4. Go to your peace bond hearing

You usually have to go to court a few times before you have a . It can take many months before you have the hearing. This can be because the person asks the court for more time to get ready.

You can have a lawyer represent you at the hearing. Sometimes, the can help you at your peace bond hearing. The other person may also have a lawyer.

At the hearing, you must show that you have a reasonable fear that the other person will:

  • hurt you, someone in your family, or your pets,
  • damage your property, or
  • share an or video of you without your consent.

Reasonable means that someone listening to you believes that your fear of one of those things happening is real based on your

You must give evidence that shows why you are afraid. You must show there is a current risk of harm. It can’t be something in the past that is now over.

Your evidence can include:

  • threats made against you, your family, or property
  • violence against you or your family
  • unwanted or harassing communication

It is important to keep proof that these things happened to you. For example, you can:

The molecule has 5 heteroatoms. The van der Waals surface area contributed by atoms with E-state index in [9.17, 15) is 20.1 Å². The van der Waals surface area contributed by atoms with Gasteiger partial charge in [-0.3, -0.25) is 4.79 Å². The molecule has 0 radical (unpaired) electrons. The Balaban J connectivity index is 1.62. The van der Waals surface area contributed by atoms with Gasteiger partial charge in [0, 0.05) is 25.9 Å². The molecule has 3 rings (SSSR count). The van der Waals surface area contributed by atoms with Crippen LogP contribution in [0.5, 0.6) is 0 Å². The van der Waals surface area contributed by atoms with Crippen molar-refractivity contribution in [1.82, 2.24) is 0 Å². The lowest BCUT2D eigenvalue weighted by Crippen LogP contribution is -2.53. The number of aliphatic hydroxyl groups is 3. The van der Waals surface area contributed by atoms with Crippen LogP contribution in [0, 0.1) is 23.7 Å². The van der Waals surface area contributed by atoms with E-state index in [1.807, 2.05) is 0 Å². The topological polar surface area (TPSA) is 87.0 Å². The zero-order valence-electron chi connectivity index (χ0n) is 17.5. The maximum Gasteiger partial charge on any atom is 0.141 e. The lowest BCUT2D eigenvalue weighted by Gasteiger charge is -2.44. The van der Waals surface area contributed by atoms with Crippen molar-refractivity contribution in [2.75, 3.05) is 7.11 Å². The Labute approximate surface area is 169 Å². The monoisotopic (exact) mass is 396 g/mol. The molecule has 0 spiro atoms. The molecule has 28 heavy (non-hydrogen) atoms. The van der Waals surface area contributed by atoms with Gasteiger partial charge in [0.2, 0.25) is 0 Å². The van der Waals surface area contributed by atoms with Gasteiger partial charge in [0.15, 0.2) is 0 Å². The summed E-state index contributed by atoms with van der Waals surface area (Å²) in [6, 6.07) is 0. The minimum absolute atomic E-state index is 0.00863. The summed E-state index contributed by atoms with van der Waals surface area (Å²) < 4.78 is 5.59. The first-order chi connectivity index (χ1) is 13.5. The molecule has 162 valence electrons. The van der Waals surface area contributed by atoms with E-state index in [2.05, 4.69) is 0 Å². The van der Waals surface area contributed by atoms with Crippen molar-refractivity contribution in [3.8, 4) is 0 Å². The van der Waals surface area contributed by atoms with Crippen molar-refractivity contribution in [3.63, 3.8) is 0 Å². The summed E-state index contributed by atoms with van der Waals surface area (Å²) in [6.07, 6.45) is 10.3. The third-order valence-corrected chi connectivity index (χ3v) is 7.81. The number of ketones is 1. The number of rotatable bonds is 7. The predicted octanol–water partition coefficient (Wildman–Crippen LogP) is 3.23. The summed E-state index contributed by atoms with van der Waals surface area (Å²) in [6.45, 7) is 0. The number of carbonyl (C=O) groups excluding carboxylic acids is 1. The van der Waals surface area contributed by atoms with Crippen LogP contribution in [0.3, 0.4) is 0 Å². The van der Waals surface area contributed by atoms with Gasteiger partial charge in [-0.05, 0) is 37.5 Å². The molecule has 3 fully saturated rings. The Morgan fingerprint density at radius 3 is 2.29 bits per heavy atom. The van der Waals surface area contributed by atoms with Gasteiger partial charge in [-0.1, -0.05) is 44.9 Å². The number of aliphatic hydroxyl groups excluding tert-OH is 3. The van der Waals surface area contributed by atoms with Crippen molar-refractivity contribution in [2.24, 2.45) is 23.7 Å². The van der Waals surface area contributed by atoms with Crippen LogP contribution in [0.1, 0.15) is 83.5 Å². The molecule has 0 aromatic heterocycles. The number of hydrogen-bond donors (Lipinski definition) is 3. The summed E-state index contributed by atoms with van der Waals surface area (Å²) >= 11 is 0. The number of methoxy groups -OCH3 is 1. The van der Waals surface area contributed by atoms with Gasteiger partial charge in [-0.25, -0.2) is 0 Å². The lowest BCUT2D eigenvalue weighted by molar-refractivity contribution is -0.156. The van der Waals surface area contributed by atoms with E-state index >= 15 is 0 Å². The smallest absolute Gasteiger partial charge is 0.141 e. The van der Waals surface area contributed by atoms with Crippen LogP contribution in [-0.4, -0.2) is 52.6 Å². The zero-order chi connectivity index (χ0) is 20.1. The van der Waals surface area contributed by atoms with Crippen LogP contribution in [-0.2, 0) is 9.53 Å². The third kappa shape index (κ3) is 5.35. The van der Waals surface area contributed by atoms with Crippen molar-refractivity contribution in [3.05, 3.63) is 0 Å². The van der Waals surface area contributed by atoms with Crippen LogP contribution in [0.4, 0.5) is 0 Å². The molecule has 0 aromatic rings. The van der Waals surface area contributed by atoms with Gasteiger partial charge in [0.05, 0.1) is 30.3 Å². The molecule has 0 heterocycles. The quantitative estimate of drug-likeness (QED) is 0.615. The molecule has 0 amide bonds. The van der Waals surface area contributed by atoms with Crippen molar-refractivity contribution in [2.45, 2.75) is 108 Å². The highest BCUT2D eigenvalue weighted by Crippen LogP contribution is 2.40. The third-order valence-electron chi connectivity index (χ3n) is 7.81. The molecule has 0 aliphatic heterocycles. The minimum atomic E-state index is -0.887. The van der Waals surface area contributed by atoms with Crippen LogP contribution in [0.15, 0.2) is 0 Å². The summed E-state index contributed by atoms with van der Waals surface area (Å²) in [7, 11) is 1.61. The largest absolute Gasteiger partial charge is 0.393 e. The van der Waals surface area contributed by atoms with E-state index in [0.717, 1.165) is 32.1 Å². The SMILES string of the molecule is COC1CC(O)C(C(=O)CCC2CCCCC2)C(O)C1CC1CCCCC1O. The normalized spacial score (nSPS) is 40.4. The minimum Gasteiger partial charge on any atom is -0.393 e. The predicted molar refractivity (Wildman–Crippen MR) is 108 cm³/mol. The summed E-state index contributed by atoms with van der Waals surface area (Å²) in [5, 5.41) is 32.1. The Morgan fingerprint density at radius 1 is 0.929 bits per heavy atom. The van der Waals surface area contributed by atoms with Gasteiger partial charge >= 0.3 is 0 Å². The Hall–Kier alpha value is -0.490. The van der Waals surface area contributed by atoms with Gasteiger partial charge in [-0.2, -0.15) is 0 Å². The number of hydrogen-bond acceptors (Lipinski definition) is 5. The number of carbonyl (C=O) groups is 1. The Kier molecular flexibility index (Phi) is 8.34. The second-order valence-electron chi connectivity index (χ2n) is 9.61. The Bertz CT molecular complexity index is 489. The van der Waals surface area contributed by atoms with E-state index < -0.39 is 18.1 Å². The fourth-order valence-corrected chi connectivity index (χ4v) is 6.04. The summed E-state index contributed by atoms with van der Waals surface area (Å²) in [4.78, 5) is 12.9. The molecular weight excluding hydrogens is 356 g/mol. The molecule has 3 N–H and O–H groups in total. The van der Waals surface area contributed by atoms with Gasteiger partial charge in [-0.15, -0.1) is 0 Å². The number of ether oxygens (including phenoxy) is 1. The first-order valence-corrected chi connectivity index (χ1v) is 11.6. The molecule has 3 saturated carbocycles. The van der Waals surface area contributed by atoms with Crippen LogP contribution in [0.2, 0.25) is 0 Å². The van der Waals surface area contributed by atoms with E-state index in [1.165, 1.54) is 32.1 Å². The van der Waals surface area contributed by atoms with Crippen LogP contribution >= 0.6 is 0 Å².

• keep a journal of any threats or violence against you or your family
  • save hospital records or photographs of abuse
  • take pictures and write details of damage
  • keep a list of witnesses who have seen the behaviour
  • save pictures, emails, and messages that help show what happened to you

It is a good idea to put everything in writing. Sometimes the court might ask that you give the other person in writing so that they know what you’re saying about them.

You can also ask other people to come to court to give evidence as witnesses. For example, a neighbour can tell the court if they have heard the person yell at you.

The other person can give evidence to show that your fear is not reasonable. This can include evidence from other witnesses.

The court will decide if your fear is reasonable and if there is enough evidence to order a peace bond.

The court’s decision

A peace bond hearing usually takes a couple of hours. More complicated hearings can last a few days.

At the end of the hearing, the court will:

  • dismiss the application if they think your fear is unreasonable, or
  • order the person to sign a peace bond.

If the court orders the person to sign a peace bond and they refuse, they can be sent to jail for up to one year.

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